Despite the 'regrettable inaction' by the Securities and Exchange Commission ("SEC") in failing to detect Bernard Madoff's historic $65 billion Ponzi scheme, a federal appeals court ruled that those victimized by Madoff's fraud could not hold the SEC accountable for negligence. Citing a law that protects federal agencies in the exercise of their discretionary powers, a three-judge appellate panel of the Second Circuit Court of Appeals upheld a lower court's dismissal of the lawsuit.
Investors brought the lawsuit after a highly critical report by the SEC's inspector general that highlighted a myriad of missed opportunities to detect Madoff's fraud at an earlier stage that could have prevented billions of dollars in losses. This included several reports by Harry Markopolos, an independent financial fraud investigator who raised questions regarding the legitimacy of Madoff's operation. These claims went largely unheeded, aided by an inter-office communication system that effectively impeded the flow of information between various SEC branch offices. This disconnect between branch offices was highlighted in the Second Circuit's opinion, which noted:
“As a result of the S.E.C.’s repeated failure to alert other branch offices of ongoing investigations, properly review complaints and staff subsequent inquiries, and follow up on disputed facts elicited in interviews, the S.E.C. missed many opportunities to uncover Madoff’s multibillion-dollar fraud.”
Following the report by the inspector general, the SEC took extensive steps not only to discipline those responsible for failing to detect Madoff, but also orchestrated a massive overhaul of the way the agency deals with the receipt of tips and complaints. After the internal watchdog's report was filed, the SEC hired an outside Washington law firm to recommend disciplinary action against any employees associated with Madoff's fraud. By law, the SEC is prohibited from disciplining former employees, and the decision to terminate any employee must come directly from the agency's human resource director. The law firm's investigation ultimately recommended the termination of one employee unless that would have an adverse effect on the agency's work. That employee was ultimately suspended for thirty days without pay, demoted, and had their pay decreased. Seven other employees were also disciplined, with punishments ranging from a seven-day suspension to pay reductions.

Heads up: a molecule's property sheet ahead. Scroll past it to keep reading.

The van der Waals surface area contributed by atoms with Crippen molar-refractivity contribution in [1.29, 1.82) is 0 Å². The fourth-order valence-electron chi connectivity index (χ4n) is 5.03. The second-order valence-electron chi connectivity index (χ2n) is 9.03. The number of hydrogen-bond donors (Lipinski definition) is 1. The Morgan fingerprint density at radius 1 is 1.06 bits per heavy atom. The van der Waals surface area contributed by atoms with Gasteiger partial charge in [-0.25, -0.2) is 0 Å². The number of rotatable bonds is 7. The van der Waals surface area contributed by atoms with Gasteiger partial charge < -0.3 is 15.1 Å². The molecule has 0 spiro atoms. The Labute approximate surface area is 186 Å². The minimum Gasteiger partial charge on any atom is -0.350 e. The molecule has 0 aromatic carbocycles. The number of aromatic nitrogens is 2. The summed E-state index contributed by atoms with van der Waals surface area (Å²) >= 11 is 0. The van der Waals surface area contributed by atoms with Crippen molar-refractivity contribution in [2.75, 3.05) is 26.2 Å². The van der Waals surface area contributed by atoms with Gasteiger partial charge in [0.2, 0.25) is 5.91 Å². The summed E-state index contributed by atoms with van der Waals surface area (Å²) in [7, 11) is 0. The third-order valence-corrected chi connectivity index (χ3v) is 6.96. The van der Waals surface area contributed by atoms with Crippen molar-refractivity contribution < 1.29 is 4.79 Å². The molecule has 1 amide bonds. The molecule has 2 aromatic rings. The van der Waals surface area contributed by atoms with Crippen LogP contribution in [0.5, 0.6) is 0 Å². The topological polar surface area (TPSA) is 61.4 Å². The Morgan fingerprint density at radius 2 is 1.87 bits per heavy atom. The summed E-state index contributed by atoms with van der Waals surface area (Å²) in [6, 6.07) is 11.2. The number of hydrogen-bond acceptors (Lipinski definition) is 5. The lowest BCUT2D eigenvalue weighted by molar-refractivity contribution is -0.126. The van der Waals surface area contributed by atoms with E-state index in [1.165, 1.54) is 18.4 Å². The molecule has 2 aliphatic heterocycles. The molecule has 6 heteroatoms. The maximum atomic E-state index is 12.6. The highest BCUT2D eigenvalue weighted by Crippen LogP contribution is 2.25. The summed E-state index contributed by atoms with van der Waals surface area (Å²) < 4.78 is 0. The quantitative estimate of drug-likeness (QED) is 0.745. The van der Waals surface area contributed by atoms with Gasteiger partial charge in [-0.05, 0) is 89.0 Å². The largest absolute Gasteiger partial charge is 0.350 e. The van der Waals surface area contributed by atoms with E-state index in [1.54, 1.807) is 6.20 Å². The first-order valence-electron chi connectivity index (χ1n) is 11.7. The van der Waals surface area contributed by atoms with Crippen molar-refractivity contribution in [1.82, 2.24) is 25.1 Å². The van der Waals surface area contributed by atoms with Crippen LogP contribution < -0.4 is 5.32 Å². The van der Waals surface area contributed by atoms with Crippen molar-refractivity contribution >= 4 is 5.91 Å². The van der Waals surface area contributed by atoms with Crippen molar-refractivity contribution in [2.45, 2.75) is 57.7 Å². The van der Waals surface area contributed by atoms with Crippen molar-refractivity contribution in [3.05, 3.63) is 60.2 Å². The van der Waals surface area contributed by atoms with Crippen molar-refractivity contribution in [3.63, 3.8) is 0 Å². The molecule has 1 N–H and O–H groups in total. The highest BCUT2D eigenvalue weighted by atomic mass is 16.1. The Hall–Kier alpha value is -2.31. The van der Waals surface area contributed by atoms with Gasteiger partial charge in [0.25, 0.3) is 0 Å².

The SEC also focused on encouraging the flow of information between its regional offices, enacting reforms that dealt mainly with the inflow of tips and complaints from the public. Under the previous system, access to tips and complaints was limited to the specific branch office where originally received. Thus, a complaint received at the Boston office was essentially inaccessible to any other regional office for review or dissemination to other employees. In March 2011, the SEC implemented a Tips, Complaints and Referrals database which, known to insiders as TCR, established a database for inter-agency use. An important addition was the new partnership with the Federal Bureau of Investigation, which allowed the agencies to cooperate on investigations. As a result of TCR, all SEC employees are now able to view and add information once a tip or complaint is received by their office.
Earlier this year, another federal appeals court reached a similar result in dismissing a separate lawsuit filed by Madoff investors against the SEC, again finding that the suit fell within the Commission's discretionary powers and thus was shielded under an exception to the Federal Tort Claims Act.
One of the attorneys representing the victims, Howard Kleinhendler, has vowed to appeal the issue to the United States Supreme Court.
A copy of the Report of Investigation conducted by the Office of Inspector General is here.